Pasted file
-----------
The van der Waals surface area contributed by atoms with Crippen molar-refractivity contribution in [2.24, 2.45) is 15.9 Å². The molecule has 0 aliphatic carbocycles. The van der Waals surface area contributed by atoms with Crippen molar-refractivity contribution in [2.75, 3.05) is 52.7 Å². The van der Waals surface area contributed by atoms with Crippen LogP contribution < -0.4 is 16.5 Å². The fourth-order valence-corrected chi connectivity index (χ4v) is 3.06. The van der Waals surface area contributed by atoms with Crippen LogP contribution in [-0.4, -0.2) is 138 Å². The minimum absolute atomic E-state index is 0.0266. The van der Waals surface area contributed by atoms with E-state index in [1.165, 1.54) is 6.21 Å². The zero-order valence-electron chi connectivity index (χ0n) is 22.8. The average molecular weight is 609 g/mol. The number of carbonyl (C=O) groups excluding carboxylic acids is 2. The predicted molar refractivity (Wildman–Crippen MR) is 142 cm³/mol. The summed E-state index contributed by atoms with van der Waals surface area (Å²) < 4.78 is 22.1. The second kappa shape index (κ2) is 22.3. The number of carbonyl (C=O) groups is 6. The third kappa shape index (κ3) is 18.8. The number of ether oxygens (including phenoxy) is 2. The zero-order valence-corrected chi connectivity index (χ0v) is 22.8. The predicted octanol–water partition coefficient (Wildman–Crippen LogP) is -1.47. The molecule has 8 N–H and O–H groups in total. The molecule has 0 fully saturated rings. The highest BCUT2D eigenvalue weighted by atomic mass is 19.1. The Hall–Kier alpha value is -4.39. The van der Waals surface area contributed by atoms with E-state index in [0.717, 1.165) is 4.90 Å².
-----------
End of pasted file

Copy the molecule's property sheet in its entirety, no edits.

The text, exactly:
The van der Waals surface area contributed by atoms with Crippen molar-refractivity contribution in [2.24, 2.45) is 15.9 Å². The molecule has 0 aliphatic carbocycles. The van der Waals surface area contributed by atoms with Crippen molar-refractivity contribution in [2.75, 3.05) is 52.7 Å². The van der Waals surface area contributed by atoms with Crippen LogP contribution < -0.4 is 16.5 Å². The fourth-order valence-corrected chi connectivity index (χ4v) is 3.06. The van der Waals surface area contributed by atoms with Crippen LogP contribution in [-0.4, -0.2) is 138 Å². The minimum absolute atomic E-state index is 0.0266. The van der Waals surface area contributed by atoms with E-state index in [1.165, 1.54) is 6.21 Å². The zero-order valence-electron chi connectivity index (χ0n) is 22.8. The average molecular weight is 609 g/mol. The number of carbonyl (C=O) groups excluding carboxylic acids is 2. The predicted molar refractivity (Wildman–Crippen MR) is 142 cm³/mol. The summed E-state index contributed by atoms with van der Waals surface area (Å²) < 4.78 is 22.1. The second kappa shape index (κ2) is 22.3. The number of carbonyl (C=O) groups is 6. The third kappa shape index (κ3) is 18.8. The number of ether oxygens (including phenoxy) is 2. The zero-order valence-corrected chi connectivity index (χ0v) is 22.8. The predicted octanol–water partition coefficient (Wildman–Crippen LogP) is -1.47. The molecule has 8 N–H and O–H groups in total. The molecule has 0 fully saturated rings. The highest BCUT2D eigenvalue weighted by atomic mass is 19.1. The Hall–Kier alpha value is -4.39. The van der Waals surface area contributed by atoms with E-state index in [0.717, 1.165) is 4.90 Å².